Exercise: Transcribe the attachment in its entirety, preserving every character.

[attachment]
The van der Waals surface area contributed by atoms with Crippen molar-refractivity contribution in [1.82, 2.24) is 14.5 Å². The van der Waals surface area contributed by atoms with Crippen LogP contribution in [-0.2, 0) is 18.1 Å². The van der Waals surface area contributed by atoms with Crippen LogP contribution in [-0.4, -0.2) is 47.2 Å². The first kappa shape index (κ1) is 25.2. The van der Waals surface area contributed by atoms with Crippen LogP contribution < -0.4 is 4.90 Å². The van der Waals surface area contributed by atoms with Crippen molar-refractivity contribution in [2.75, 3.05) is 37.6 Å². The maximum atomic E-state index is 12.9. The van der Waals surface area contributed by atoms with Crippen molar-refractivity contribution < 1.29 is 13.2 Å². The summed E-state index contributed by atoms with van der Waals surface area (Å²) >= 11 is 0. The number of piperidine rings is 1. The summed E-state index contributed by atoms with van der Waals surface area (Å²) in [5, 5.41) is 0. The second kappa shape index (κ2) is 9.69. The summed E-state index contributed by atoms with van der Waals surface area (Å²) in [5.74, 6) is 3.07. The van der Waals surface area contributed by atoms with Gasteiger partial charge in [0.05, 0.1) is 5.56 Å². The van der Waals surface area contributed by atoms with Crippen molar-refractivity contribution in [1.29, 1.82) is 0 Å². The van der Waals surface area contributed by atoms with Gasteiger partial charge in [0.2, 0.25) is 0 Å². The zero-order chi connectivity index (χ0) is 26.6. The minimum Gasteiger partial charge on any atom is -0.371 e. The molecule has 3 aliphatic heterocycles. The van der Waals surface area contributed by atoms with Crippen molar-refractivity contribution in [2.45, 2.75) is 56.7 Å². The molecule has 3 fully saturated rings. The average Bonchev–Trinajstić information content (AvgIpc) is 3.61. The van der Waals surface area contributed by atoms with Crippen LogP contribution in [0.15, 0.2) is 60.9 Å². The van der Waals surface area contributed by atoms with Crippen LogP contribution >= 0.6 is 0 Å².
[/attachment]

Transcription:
The van der Waals surface area contributed by atoms with Crippen molar-refractivity contribution in [1.82, 2.24) is 14.5 Å². The van der Waals surface area contributed by atoms with Crippen LogP contribution in [-0.2, 0) is 18.1 Å². The van der Waals surface area contributed by atoms with Crippen LogP contribution in [-0.4, -0.2) is 47.2 Å². The first kappa shape index (κ1) is 25.2. The van der Waals surface area contributed by atoms with Crippen LogP contribution < -0.4 is 4.90 Å². The van der Waals surface area contributed by atoms with Crippen molar-refractivity contribution in [2.75, 3.05) is 37.6 Å². The maximum atomic E-state index is 12.9. The van der Waals surface area contributed by atoms with Crippen molar-refractivity contribution < 1.29 is 13.2 Å². The summed E-state index contributed by atoms with van der Waals surface area (Å²) >= 11 is 0. The number of piperidine rings is 1. The summed E-state index contributed by atoms with van der Waals surface area (Å²) in [5, 5.41) is 0. The second kappa shape index (κ2) is 9.69. The summed E-state index contributed by atoms with van der Waals surface area (Å²) in [5.74, 6) is 3.07. The van der Waals surface area contributed by atoms with Gasteiger partial charge in [0.05, 0.1) is 5.56 Å². The van der Waals surface area contributed by atoms with Crippen molar-refractivity contribution in [1.29, 1.82) is 0 Å². The van der Waals surface area contributed by atoms with Gasteiger partial charge in [0.2, 0.25) is 0 Å². The zero-order chi connectivity index (χ0) is 26.6. The minimum Gasteiger partial charge on any atom is -0.371 e. The molecule has 3 aliphatic heterocycles. The van der Waals surface area contributed by atoms with Crippen molar-refractivity contribution in [2.45, 2.75) is 56.7 Å². The molecule has 3 fully saturated rings. The average Bonchev–Trinajstić information content (AvgIpc) is 3.61. The van der Waals surface area contributed by atoms with Crippen LogP contribution in [0.15, 0.2) is 60.9 Å². The van der Waals surface area contributed by atoms with Crippen LogP contribution >= 0.6 is 0 Å².